5 Ways Teachers Can Make Learning Communities Accessible for Parents of English Learners
October is Celebrating the Bilingual Child Month! We’re celebrating the achievements of bilingual children across the country, and the dedication of the educators who teach them.
Learning is a process that continues outside of the classroom: whether students realize it or not, they utilize curriculum-based content and skills in their daily lives at home. Time with friends, parents, and play frequently becomes a real-world application for critical thinking, problem-solving, and literacy. Since learning is a 24/7 cycle of practice and improvement that takes place in many different environments, an open and productive relationship between teachers and parents is vital to achieving top-notch educational outcomes. But establishing a consistent and trusting relationship with parents can often come with extra challenges. Teachers of English Learners face various cultural and linguistic barriers to communicating openly with their student’s parents. Engaging parents of EL students is a different process than engaging other groups of parents, due to linguistic and cultural barriers. We’ve gathered five of our favorites for helping to bridge the communication gap:
- Communicate clearly: avoid educational/legal acronyms and jargon
There’s something to be said for doing this even in your interactions with parents whose first language is English. It’s so easy to carry over the language that you use in your professional development and teacher training spaces into interactions with non-educator folk, but you have to remember: they may not understand all of those acronyms and technical terms. For someone who speaks little English, deciphering all of that academic language would be even more overwhelming. Using too much jargon in teacher-parent interactions can also make you seem removed or unapproachable. So remember to integrate accessible language into your PD voice during parent teacher conferences, and your conversations with all families will be far more comfortable.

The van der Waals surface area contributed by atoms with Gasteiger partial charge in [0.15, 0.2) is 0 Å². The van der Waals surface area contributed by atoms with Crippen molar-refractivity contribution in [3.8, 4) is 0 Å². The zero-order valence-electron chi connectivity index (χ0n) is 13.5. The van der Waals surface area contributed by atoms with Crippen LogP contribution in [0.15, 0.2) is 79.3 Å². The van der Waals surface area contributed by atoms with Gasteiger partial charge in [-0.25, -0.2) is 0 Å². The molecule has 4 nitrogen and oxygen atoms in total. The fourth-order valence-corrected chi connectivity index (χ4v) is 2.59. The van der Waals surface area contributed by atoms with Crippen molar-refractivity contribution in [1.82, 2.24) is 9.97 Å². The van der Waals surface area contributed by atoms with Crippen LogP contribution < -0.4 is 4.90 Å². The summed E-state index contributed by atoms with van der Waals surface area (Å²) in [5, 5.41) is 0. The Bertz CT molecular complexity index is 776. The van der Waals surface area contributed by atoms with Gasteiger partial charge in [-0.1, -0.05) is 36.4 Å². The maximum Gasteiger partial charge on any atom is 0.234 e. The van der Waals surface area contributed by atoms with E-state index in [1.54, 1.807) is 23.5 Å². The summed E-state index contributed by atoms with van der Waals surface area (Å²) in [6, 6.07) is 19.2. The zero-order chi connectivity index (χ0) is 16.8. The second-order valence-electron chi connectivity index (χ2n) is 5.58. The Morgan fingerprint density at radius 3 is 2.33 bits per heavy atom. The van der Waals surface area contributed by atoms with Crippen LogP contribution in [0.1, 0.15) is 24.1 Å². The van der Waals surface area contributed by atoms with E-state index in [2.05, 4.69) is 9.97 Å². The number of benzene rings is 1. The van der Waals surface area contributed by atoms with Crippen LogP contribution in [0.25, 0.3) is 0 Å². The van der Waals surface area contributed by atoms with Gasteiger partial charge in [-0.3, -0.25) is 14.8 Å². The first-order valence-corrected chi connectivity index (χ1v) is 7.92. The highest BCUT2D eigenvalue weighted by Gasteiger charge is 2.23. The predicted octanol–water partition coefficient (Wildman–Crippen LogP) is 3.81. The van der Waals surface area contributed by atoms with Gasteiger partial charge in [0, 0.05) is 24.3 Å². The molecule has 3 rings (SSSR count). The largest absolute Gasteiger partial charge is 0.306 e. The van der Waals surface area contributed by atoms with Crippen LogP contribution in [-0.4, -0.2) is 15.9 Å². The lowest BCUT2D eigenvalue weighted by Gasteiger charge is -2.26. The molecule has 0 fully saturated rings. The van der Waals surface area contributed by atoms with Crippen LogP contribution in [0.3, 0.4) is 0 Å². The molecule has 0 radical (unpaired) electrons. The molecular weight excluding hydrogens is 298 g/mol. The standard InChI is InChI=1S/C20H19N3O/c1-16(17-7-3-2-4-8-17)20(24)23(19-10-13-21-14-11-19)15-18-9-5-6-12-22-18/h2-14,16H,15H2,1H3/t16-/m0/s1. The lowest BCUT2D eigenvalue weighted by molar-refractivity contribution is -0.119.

2. Make it easy for parents to be included in their child’s learning
Sometimes we fall into somewhat of a rut with our opportunities for parent involvement. If possible, create events outside of traditional, formal parent-teacher conferences. Some parents might have a negative personal history with formal education, and, as a result, distrust schools as an institution. Have frequent in-class visit days, after-school programs (like a literacy station day with games, books, and food) — and make these opportunities unofficial and casual, but still focused on learning.
3. Be aware of your own implicit bias
It’s important to be self-reflective and maybe a little bit critical about the way we interact with people. Sometimes our own biases can creep up on us, and come out in ways that don’t reflect who we really are or want to be. So make a conscious effort not to be dismissive, condescending, or disengaged, even if you genuinely don’t recognize these behavioral patterns at first. It’s important for EL parents to feel valued, respected, and needed by their educational communities.
4. Ask EL parents about their needs
It’s easy to just focus on what you need from them — what you need the student to do more of at home, the kind of influence and activities you would like to see on the parents’ end, but you might find yourself having a more open and honest conversation if you take a step back and focus on what the parents need from you. This is a lot to ask, because as an educator, we know you have a lot on your plate. But again, it’s about making the parents feel valued and heard, which will ultimately pay off in the end.
5. Work around the language barriers
Using symbols, color coding, or just establishing regular patterns in the paper/email communication you send home can be a great way to avoid hiccups in language barrier issues. Parents of English Learners will learn to recognize certain types of communication (permission forms, positive/negative disciplinary updates, newsletters, and requests to meet) by the non-linguistic cues that you use on the documents. You might even find that this works well for you and your classroom community as a whole: it never hurts to be more organized!
Open and productive communication really is possible to achieve in your relationship with any family group. With a little elbow grease, creativity, and a positive attitude, you can change the way families interact with classroom experiences.
Learn more about promoting effective literacy practices in your district: